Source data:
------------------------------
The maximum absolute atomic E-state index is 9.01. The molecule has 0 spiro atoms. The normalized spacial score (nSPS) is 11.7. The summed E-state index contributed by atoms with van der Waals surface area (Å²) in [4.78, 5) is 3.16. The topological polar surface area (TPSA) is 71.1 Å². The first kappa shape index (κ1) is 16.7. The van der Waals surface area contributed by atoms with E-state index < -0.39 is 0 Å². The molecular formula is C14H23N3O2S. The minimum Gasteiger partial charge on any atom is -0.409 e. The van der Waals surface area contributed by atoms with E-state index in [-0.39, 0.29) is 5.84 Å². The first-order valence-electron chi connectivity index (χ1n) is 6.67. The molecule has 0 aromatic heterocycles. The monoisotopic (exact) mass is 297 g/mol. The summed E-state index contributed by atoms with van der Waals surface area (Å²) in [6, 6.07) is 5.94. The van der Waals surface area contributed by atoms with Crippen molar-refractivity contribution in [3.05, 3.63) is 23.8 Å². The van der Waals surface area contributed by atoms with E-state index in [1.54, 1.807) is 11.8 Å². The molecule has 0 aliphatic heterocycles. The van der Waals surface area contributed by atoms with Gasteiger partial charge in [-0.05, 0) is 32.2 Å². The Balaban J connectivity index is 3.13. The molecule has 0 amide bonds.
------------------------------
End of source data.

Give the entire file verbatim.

The maximum absolute atomic E-state index is 9.01. The molecule has 0 spiro atoms. The normalized spacial score (nSPS) is 11.7. The summed E-state index contributed by atoms with van der Waals surface area (Å²) in [4.78, 5) is 3.16. The topological polar surface area (TPSA) is 71.1 Å². The first kappa shape index (κ1) is 16.7. The van der Waals surface area contributed by atoms with E-state index < -0.39 is 0 Å². The molecular formula is C14H23N3O2S. The minimum Gasteiger partial charge on any atom is -0.409 e. The van der Waals surface area contributed by atoms with E-state index in [-0.39, 0.29) is 5.84 Å². The first-order valence-electron chi connectivity index (χ1n) is 6.67. The molecule has 0 aromatic heterocycles. The monoisotopic (exact) mass is 297 g/mol. The summed E-state index contributed by atoms with van der Waals surface area (Å²) in [6, 6.07) is 5.94. The van der Waals surface area contributed by atoms with Crippen molar-refractivity contribution in [3.05, 3.63) is 23.8 Å². The van der Waals surface area contributed by atoms with E-state index in [1.54, 1.807) is 11.8 Å². The molecule has 0 aliphatic heterocycles. The van der Waals surface area contributed by atoms with Gasteiger partial charge in [-0.05, 0) is 32.2 Å². The Balaban J connectivity index is 3.13. The molecule has 0 amide bonds.